Racial & Economic Justice

Everyone deserves to earn a living wage so they can support themselves and their families. But women, LGBTQ people, and people of color face routine barriers in the workplace that make it harder to meet these goals.

Here are some statistics:

  • In the U.S., women who work full time, year-round earn anywhere from 9% to 21% less than men
  • Bisexual people earn anywhere from 7% to 28% less than straight people
  • African Americans earn 25% less than whites, and Hispanics earn 33% less than whites in median hourly wages
  • African American and Hispanic women earn less than white women  

For every dollar that’s lost, it becomes harder to find housing, put food on the table, and pay for life-saving medicine.

At Equality Utah, we support economic policies that make work more fair for women, people of color, and LGBTQ individuals. We support policies that help reduce racial and economic disparities.

Earnings Gap for Lesbian, Gay, & Bisexual Workers  

According to the Williams Institute, there are 37,000 LGBTQ workers in Utah. LGBTQ workers make invaluable contributions to Utah’s economy. But despite these contributions, LGBTQ workers aren’t paid as much as their straight counterparts.

According to the American Sociological Review, bisexual women earn anywhere from 7% to 28% less than straight women. Bisexual men earn 11% to 19% less than straight men. In Utah alone, the median income for gay men is 20% lower than the median income for straight men.

Though we’re still a long way from achieving economic equality, Utah is seeing some successes. In 2015, Equality Utah helped pass SB296, which protects Utahns from discrimination in the workplace based on sexual orientation and gender identity. LGBTQ people can no longer be fired simply for being who they are.

The Wage Gap in Utah 

No matter where you live, you’ve probably heard of the wage gap for women. But you may not know that the wage gap is different in each state. Here are some statistics about the national wage gap:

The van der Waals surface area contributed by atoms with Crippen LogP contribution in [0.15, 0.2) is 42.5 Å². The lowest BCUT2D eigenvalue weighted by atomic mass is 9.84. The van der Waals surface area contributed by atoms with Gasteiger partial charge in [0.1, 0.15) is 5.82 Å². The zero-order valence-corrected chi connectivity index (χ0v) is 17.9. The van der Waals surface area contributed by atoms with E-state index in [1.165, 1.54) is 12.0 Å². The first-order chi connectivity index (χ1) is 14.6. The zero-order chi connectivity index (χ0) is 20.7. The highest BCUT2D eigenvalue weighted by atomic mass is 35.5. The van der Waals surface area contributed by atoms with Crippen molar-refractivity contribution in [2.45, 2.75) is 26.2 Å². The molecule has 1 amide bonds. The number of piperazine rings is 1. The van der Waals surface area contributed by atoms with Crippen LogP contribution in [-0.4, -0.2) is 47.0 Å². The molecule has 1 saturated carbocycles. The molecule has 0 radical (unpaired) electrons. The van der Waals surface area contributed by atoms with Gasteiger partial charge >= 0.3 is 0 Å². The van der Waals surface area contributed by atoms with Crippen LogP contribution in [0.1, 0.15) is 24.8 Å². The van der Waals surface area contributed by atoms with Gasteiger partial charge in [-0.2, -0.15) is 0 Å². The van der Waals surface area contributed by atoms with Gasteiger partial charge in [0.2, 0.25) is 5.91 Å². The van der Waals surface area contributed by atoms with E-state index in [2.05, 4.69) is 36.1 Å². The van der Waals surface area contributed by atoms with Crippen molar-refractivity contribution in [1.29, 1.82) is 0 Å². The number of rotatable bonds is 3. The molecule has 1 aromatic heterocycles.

• According to the U.S. Census Bureau, median earnings for U.S. women working full time, year-round are just 78% of U.S. men’s median earnings
  • A different figure puts the wage gap at 9%—even when you account for differences in experience, education level, hours worked, and industry. When all these things are equal, women still only earn 91 cents for every dollar men make

But according to Voices for Utah Children, women in Utah fare even worse than women in other states. Some researchers call Utah “the worst state for women” when it comes to wages, the number of women that hold management positions, and how many women are in the state legislature.1 Here are some stats about Utah:

  • Nationally, women need to get a Bachelor’s degree to earn as much money as men do. In Utah, women need to get a Master’s degree to earn the same amount as the average man.
  • The wage gap for moms and married women is larger in Utah than it is for women living in other states.

On average, men get a “fatherhood bonus” after having a child, but face a “motherhood penalty.” We don’t have data on parenthood penalties in Utah. But we do know that nationally, men get a raise of about 6%, while women lose about 4% of wages with each child they have. This is especially hard on moms since moms are the only or primary breadwinner in 40% of families with children, according to the Pew Research Center.

For these reasons, Equality Utah supports policies that provide paid leave time, maternity leave, and health insurance coverage. 

Bias in the Workplace

Critics often claim that women, LGBTQ individuals, and people of color choose to take jobs that pay less: these groups “self-select” into lower-paying professions. These arguments are subtle, misleading and dangerous. Many critics refuse to believe how much bias affects daily lives, whether this bias is conscious or unconscious.

Data shows that women still earn less than men even when you account for experience, hours worked, education level, and occupation.

Racism also affects job opportunities. It’s important for us to recognize how unconscious bias may limit career opportunities for disadvantaged groups.

Economic Justice Policy 

On the local level, we will continue to watch for bills that make employment more fair for all Utahns. But there’s a lot that can be done on the federal level too:

  • The Fair Pay Act would require employers to pay workers the same wages for comparable (but not identical) jobs
  • The Employment Non-discrimination Act would make it illegal for employers to discriminate based on sexual orientation

Paying for childcare costs almost as much as attending college. Our state should support affordable childcare so parents who want to work and go to school at the same time can do so.

President Trump has also promised to sign the First Amendment Defense Act. If made into law, this act will make it legal for employers to discriminate against LGBTQ people in the workplace.

We will continue to fight for fair economic policies so LGBTQ Utahns can live with the dignity they deserve.

Footnotes:

1 Frohlich, Kent, and Hess, 2014


 

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